Mention the county of Essex and many people’s initial reaction is to make a joke or a derogatory remark about ‘Essex Girls’. In this piece I will use the Essex-based sitcom Birds of a Feather (BOAF) – a popular and long-running British television situation comedy that began in the late 1980s – to trace the origin of the term Essex Girl and expose its social and cultural significance as well as its roots in the rapid economic changes that took place in the 1980s. After setting the societal context within which the show was created, I will use BOAF to show how – in spite of Thatcherite rhetoric optimistically heralding the end of rigid class hierarchies in the 1980s – a renewed insistence on the use of traditional class-based assumptions to judge and classify people occurred at precisely the same time as these hierarchies were said to be breaking down. I will show how BOAF reasserted traditional notions of class belonging in the 1980s by inserting ideas about class, gender and consumerism into mainstream television to be absorbed by the viewer, as well as playing to anxieties around working-class social mobility that arose as a consequence of Thatcherism. I will perform a close analysis of BOAF’s three central female characters as a way of introducing the work of Thorstein Veblen, and to show how each character’s behaviour – and especially their spending habits – reinforced ideas about class belonging in Britain and played to pre-existing tensions around social mobility, using humour to reinforce class stereotypes and attitudes towards ‘new money’ and the 1980s nouveau riche. I aim to show Veblen as not merely a social satirist, as he is sometimes portrayed, but also as a thinker whose work remains relevant for an analysis of contemporary spending habits. By examining BOAF’s female characters’ background and lifestyle I will show how each of them is an outsider in their suburban Essex home and demonstrate how the sitcom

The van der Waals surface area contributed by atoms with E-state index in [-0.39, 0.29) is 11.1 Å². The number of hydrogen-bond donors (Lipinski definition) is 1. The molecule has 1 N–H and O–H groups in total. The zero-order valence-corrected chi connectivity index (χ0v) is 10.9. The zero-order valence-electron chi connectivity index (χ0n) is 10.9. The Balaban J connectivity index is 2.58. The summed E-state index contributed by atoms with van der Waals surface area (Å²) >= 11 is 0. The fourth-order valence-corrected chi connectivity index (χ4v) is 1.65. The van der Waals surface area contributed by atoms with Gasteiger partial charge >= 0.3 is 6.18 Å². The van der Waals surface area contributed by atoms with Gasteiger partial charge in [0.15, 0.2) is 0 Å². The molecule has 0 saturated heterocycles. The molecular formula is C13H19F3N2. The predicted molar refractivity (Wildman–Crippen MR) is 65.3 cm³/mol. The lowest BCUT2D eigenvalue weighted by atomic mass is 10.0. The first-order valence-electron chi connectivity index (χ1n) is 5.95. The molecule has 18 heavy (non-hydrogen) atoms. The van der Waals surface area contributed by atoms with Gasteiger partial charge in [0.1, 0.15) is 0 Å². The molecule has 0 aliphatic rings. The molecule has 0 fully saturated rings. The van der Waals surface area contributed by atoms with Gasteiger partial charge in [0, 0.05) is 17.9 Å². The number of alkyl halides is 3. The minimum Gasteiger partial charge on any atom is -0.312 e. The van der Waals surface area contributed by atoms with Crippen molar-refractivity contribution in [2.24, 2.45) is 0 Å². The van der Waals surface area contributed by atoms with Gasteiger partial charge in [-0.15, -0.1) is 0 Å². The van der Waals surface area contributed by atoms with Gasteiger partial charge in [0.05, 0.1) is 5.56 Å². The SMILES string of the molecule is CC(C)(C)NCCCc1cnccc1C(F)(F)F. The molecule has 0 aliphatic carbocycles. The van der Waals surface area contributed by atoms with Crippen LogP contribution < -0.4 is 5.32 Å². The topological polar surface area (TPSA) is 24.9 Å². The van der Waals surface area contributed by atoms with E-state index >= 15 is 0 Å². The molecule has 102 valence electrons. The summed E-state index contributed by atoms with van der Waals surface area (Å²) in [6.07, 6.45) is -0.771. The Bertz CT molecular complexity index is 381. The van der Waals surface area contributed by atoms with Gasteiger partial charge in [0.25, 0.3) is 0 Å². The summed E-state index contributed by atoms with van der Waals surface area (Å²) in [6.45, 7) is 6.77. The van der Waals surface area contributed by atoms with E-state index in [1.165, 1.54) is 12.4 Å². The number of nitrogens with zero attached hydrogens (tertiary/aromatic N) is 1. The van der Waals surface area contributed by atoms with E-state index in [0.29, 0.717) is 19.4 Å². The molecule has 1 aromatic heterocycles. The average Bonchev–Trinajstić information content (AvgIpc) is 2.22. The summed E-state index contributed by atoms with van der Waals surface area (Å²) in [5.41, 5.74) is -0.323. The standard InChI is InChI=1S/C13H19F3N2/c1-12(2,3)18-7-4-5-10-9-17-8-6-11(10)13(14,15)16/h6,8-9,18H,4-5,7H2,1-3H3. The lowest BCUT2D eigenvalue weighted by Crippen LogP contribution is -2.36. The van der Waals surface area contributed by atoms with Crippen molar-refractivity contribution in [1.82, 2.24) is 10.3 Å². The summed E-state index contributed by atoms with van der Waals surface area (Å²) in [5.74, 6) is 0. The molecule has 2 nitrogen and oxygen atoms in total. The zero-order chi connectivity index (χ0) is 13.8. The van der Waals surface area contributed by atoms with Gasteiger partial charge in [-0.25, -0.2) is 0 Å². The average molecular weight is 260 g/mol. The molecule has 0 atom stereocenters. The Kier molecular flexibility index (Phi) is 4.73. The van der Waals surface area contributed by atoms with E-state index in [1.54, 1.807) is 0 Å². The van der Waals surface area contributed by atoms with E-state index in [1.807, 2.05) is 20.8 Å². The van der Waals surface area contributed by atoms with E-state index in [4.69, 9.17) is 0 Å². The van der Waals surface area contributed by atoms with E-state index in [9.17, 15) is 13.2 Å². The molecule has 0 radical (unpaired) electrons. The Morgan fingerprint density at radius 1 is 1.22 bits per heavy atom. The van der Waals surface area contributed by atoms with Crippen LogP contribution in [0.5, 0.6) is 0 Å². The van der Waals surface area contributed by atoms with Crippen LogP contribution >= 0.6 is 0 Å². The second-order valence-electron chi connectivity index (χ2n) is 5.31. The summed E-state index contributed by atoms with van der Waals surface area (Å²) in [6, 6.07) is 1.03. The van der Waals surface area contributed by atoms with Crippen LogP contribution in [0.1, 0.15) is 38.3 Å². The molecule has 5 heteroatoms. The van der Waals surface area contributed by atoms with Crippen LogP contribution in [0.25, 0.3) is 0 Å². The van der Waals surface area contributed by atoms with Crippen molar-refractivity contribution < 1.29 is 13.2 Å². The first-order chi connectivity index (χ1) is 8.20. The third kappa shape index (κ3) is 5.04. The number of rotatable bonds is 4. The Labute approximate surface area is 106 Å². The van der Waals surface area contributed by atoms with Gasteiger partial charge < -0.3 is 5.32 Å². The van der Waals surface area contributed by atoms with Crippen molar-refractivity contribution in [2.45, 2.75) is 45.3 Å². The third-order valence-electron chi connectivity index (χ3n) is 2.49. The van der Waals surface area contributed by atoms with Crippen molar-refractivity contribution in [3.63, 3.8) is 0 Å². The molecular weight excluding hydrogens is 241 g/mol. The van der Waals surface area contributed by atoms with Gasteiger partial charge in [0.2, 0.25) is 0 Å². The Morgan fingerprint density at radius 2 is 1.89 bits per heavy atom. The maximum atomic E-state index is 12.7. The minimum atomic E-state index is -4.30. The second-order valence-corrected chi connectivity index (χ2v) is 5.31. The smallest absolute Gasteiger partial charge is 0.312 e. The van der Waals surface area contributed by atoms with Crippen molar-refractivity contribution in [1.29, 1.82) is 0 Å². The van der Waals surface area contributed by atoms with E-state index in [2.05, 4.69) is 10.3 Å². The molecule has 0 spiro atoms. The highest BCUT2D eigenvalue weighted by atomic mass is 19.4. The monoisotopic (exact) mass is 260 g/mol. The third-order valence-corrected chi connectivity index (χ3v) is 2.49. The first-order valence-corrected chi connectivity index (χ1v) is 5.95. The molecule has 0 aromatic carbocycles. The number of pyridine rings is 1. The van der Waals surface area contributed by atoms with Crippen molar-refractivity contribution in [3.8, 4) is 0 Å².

uses humour to mock the characters’ attempts at adjusting to the affluence of their new environment, reinforcing class-based hierarchies of deservingness and cultivating snobbery in the viewing audience.